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Asked by
Louisville KY
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July 14, 2015
Answer: 
I used a 4ft light duty metal post. I got mine from Home Depot
http://www.homedepot.com/p/HDX-4-ft-Lite-Duty-U-Post-14-Gauge-Steel-with-Green-Powder-Coat-Finish-901154HD/204331911
When putting these in, there are little hooks already on the posts for the wire. Make sure these are pointed toward the side you plan on putting the fence. If you are making a curved or angled section, face the hooks outward. Read More
I used a 4ft light duty metal post. I got mine from Home Depot
http://www.homedepot.com/p/HDX-4-ft-Lite-Duty-U-Post-14-Gauge-Steel-with-Green-Powder-Coat-Finish-901154HD/204331911
When putting these in, there are little hooks already on the posts for the wire. Make sure these are pointed toward the side you plan on putting the fence. If you are making a curved or angled section, face the hooks outward. This makes it easier to pull on the fencing once they are hooked in place. Also, make sure the post is hammered into the ground so that the entire "paddle" portion is underground, this makes the fence very sturdy. Read Less
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Asked by
Asheville, NC
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May 19, 2015
Answer: 
YARDGARD Model # 901183A Internet # 202025622
Chat Offline
4 ft. Galvanized Steel Electric Fence Post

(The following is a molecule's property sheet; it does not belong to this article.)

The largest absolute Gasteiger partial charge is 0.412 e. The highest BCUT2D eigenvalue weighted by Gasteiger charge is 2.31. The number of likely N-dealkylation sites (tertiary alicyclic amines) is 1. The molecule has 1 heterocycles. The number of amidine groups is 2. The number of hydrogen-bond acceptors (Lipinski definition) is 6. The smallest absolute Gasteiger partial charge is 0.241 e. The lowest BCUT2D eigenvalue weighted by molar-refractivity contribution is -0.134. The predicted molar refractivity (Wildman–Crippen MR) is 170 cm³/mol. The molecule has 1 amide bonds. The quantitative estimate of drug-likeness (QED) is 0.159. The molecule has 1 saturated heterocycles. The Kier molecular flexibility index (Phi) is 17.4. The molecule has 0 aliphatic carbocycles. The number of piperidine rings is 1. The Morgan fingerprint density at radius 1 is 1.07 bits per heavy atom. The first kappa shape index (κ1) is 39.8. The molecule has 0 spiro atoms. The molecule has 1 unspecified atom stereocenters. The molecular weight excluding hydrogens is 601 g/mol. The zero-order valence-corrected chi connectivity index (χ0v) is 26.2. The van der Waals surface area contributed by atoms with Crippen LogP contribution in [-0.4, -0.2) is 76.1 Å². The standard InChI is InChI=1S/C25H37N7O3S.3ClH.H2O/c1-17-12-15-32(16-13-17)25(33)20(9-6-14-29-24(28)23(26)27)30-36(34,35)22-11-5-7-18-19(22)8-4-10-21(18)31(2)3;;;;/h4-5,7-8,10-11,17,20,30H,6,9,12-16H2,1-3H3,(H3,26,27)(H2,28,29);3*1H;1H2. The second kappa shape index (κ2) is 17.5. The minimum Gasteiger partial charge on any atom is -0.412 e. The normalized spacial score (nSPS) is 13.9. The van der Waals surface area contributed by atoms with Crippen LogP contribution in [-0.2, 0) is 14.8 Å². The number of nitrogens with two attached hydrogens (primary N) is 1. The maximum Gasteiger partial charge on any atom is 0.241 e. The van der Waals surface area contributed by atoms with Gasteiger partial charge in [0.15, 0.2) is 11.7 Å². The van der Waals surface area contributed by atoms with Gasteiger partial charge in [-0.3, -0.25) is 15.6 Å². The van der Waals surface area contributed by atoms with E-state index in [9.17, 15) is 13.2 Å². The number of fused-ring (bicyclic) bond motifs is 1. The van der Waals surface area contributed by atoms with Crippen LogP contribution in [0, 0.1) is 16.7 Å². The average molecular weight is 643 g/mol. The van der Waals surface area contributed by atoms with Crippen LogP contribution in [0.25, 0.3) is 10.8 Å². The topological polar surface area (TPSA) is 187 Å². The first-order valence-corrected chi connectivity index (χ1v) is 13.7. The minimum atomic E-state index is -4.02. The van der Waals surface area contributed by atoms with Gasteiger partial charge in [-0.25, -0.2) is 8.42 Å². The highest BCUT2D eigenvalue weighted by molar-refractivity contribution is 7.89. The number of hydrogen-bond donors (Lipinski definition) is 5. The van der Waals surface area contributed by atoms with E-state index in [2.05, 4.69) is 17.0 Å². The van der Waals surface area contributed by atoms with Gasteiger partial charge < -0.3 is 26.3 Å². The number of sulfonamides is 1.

I found some similar plastic posts for electric fence...
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Asked by
Apache Junction, AZ
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January 13, 2015
Answer: 
We used the small green metal stakes with the hooks so we could hook the wire from the fencing into it. We also used bailing wire to secure the fence.
I hope this helps.
~J. Sexton
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Asked by
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August 14, 2014
Answer: 
My application is keeping rabbits from coming through a wrought iron fence so I used existing 4 x 4 posts plus the wrought iron to fasten the fence.
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Asked by
Michigan
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August 12, 2014
Answer: 
I used 2x2 cut to 4ft and staked down, pulled the fencing tight with a ratchet strap, and cut furring strips to screw in over the post and fencing. Cheap, very sturdy, and overall working great.